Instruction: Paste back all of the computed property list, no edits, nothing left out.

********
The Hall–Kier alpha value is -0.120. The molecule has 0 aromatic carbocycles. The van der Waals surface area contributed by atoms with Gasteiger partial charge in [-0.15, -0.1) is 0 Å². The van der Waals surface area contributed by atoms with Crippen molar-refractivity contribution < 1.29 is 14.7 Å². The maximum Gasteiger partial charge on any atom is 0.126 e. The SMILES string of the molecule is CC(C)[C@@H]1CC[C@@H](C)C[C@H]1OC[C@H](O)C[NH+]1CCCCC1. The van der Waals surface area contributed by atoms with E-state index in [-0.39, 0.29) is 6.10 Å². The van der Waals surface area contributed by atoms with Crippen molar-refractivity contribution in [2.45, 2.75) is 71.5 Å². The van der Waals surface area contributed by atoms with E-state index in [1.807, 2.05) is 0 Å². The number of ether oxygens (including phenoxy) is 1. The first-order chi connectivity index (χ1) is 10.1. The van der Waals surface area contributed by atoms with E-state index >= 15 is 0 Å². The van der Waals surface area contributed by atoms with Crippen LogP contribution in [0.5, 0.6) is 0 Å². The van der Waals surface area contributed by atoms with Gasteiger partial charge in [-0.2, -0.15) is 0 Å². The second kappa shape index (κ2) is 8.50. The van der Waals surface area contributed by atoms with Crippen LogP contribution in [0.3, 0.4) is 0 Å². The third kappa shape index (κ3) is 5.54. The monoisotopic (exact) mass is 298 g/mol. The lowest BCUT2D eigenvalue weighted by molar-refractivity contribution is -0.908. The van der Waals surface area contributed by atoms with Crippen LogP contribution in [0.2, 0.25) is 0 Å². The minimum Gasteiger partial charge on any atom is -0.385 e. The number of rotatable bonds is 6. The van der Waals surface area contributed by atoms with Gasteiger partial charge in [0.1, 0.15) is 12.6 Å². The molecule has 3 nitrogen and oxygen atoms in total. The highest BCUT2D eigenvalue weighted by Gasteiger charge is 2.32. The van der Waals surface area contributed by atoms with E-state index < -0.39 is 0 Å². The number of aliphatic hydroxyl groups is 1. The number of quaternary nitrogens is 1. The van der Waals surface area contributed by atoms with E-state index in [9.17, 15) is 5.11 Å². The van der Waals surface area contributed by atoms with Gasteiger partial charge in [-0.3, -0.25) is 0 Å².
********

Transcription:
The Hall–Kier alpha value is -0.120. The molecule has 0 aromatic carbocycles. The van der Waals surface area contributed by atoms with Gasteiger partial charge in [-0.15, -0.1) is 0 Å². The van der Waals surface area contributed by atoms with Crippen molar-refractivity contribution < 1.29 is 14.7 Å². The maximum Gasteiger partial charge on any atom is 0.126 e. The SMILES string of the molecule is CC(C)[C@@H]1CC[C@@H](C)C[C@H]1OC[C@H](O)C[NH+]1CCCCC1. The van der Waals surface area contributed by atoms with E-state index in [-0.39, 0.29) is 6.10 Å². The van der Waals surface area contributed by atoms with Crippen molar-refractivity contribution in [2.45, 2.75) is 71.5 Å². The van der Waals surface area contributed by atoms with E-state index in [1.807, 2.05) is 0 Å². The number of ether oxygens (including phenoxy) is 1. The first-order chi connectivity index (χ1) is 10.1. The van der Waals surface area contributed by atoms with E-state index >= 15 is 0 Å². The van der Waals surface area contributed by atoms with Crippen LogP contribution in [0.5, 0.6) is 0 Å². The van der Waals surface area contributed by atoms with Gasteiger partial charge in [-0.2, -0.15) is 0 Å². The second kappa shape index (κ2) is 8.50. The van der Waals surface area contributed by atoms with Crippen LogP contribution in [0.3, 0.4) is 0 Å². The third kappa shape index (κ3) is 5.54. The monoisotopic (exact) mass is 298 g/mol. The lowest BCUT2D eigenvalue weighted by molar-refractivity contribution is -0.908. The van der Waals surface area contributed by atoms with Crippen LogP contribution in [0.2, 0.25) is 0 Å². The minimum Gasteiger partial charge on any atom is -0.385 e. The number of rotatable bonds is 6. The van der Waals surface area contributed by atoms with Gasteiger partial charge in [0.1, 0.15) is 12.6 Å². The molecule has 3 nitrogen and oxygen atoms in total. The highest BCUT2D eigenvalue weighted by Gasteiger charge is 2.32. The van der Waals surface area contributed by atoms with E-state index < -0.39 is 0 Å². The number of aliphatic hydroxyl groups is 1. The number of quaternary nitrogens is 1. The van der Waals surface area contributed by atoms with E-state index in [9.17, 15) is 5.11 Å². The van der Waals surface area contributed by atoms with Gasteiger partial charge in [-0.3, -0.25) is 0 Å².